CB: Brent Grimes, Tampa Bay Bucaneers

Grimes had an incredibly underrated season last year. The veteran corner did not miss a game, picking up 57 combined tackles, one forced fumble, and four interceptions. Grimes’ 14 passes defended were also tied for the league-lead. Grimes did not receive much recognition for his play in 2016, despite the fact that he was PFF’s fourth-highest rated corner with a grade of 90.2. The analytics site also ranked the 34-year-old corner No. 43 on their list of top 101 players from the 2016 season, noting his Week 17 performance against the Panthers as one of the best games by any corner over the entire season (he received a grade of 99.9). Tampa’s defense looks to be a lot stronger in 2017, with Grimes continuing to anchor the team’s secondary.

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Credit: Brian Blanco/Getty Images

FS: Keanu Neal, Atlanta Falcons

Neal looked downright impressive in his first NFL season. In 14 games, the rookie out of Florida had 106 combined tackles, a whopping five forced fumbles, one fumble recovery, and eight passes defended. Neal ranked second at his position with 19 defensive stops in the passing game, and his 86.3 rating in pass coverage was beat by only Reshad Jones, Eric Weddle, Devin McCourty, and Eric Berry. If Neal can develop into a safety of that caliber, the Falcons would be absolutely thrilled. The 6-foot, 211-pound safety will have to improve as a run defender, as his grade of 48.1 in run-defense ranked 83rd among players at his position. If he can work on that part of his game, Neal will further establish himself as one of the game’s top up-and-coming safeties.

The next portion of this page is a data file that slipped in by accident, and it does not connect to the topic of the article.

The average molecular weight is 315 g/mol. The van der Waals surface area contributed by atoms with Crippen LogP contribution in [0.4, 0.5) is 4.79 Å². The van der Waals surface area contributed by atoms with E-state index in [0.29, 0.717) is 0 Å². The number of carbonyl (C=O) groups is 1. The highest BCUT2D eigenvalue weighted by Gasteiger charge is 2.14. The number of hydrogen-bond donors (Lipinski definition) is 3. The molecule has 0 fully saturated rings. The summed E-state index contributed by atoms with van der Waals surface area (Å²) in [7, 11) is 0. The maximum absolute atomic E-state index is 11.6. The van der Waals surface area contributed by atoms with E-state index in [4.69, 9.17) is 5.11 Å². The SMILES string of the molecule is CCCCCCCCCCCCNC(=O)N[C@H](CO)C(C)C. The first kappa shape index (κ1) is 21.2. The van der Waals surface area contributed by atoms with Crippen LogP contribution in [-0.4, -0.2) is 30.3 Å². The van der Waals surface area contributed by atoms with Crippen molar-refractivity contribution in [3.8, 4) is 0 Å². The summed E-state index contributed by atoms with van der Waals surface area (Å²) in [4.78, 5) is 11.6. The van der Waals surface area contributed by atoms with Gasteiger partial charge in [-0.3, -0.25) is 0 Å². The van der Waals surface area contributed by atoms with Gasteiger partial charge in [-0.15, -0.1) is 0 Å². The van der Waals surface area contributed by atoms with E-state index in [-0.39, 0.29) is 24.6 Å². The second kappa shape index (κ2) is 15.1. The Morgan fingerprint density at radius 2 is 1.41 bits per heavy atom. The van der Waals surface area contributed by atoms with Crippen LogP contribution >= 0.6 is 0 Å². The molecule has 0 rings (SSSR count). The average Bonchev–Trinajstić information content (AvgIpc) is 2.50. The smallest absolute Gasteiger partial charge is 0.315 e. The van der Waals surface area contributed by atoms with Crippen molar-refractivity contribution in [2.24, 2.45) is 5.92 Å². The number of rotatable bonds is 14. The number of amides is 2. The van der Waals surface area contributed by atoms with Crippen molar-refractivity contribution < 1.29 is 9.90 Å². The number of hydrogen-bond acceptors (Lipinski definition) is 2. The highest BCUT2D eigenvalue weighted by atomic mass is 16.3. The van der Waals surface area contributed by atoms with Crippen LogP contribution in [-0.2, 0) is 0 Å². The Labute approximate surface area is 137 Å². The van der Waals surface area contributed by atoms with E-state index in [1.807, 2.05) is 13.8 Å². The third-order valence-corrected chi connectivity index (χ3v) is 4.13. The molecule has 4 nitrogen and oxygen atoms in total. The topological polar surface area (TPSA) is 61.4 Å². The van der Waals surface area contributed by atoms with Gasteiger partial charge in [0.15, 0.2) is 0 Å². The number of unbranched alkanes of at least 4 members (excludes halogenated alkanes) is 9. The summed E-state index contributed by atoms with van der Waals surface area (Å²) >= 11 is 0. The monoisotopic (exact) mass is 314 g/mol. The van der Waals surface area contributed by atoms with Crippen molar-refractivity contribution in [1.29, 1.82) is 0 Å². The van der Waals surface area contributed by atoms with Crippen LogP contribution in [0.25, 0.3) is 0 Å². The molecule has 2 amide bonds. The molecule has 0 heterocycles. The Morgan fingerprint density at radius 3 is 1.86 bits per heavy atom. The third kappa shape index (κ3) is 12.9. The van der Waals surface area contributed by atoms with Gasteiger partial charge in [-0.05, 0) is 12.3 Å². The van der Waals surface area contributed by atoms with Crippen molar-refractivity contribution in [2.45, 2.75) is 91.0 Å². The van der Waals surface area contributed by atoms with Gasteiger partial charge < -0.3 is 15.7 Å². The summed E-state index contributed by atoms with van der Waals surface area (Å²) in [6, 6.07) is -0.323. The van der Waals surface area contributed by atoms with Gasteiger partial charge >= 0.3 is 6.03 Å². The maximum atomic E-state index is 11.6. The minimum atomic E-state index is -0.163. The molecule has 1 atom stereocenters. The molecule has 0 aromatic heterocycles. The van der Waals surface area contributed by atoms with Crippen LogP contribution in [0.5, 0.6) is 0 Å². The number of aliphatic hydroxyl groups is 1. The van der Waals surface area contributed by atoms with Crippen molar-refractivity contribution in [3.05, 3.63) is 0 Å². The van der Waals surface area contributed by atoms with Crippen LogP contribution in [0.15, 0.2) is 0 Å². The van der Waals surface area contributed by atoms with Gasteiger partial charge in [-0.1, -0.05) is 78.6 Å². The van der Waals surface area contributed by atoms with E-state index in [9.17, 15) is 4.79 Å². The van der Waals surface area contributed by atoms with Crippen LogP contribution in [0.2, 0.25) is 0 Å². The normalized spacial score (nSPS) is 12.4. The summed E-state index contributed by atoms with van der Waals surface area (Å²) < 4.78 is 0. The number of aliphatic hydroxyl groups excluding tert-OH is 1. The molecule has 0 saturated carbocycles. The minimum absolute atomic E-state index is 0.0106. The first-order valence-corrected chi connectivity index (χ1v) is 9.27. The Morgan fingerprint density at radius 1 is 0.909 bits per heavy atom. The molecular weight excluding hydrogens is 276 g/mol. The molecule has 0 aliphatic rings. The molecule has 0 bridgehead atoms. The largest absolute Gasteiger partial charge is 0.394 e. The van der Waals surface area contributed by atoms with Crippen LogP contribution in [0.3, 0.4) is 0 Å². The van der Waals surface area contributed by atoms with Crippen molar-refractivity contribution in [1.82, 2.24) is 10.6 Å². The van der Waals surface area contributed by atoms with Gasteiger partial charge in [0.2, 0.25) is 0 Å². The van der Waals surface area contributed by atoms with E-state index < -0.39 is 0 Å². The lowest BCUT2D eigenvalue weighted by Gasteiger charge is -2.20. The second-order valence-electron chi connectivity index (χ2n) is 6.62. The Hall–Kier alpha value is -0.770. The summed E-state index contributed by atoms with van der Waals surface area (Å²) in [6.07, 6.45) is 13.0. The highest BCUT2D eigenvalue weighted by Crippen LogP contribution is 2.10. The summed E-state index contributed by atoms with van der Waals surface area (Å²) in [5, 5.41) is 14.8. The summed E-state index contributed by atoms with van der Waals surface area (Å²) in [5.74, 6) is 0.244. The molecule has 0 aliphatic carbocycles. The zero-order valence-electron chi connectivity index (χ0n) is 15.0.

SS: Kenny Vaccaro, New Orleans Saints

Despite missing five games due to suspension and injury, Vaccaro managed to nearly match his statistical totals from previous seasons last year. The 26-year-old safety finished 2016 with 68 combined tackles, one sack, two forced fumbles, one fumble recovery,  two interceptions, and five passes defended. Vaccaro has led New Orleans’ defensive backs in run-stop percentage in three of his four seasons in the NFL (5.6 percent last season), while his run-defense grade of 80.6 was the 24th-highest among the league’s safeties. Vaccaro will need to make a big jump in his coverage game this season if he wants to make his first Pro Bowl, as the safety finished towards the bottom in each of PFF’s important coverage stats among players at his position in 2016.

Matt Citak is a producer for CBS Local Sports and a proud Vanderbilt alum. Follow him on Twitter or send comments to mcitak@cbs.com.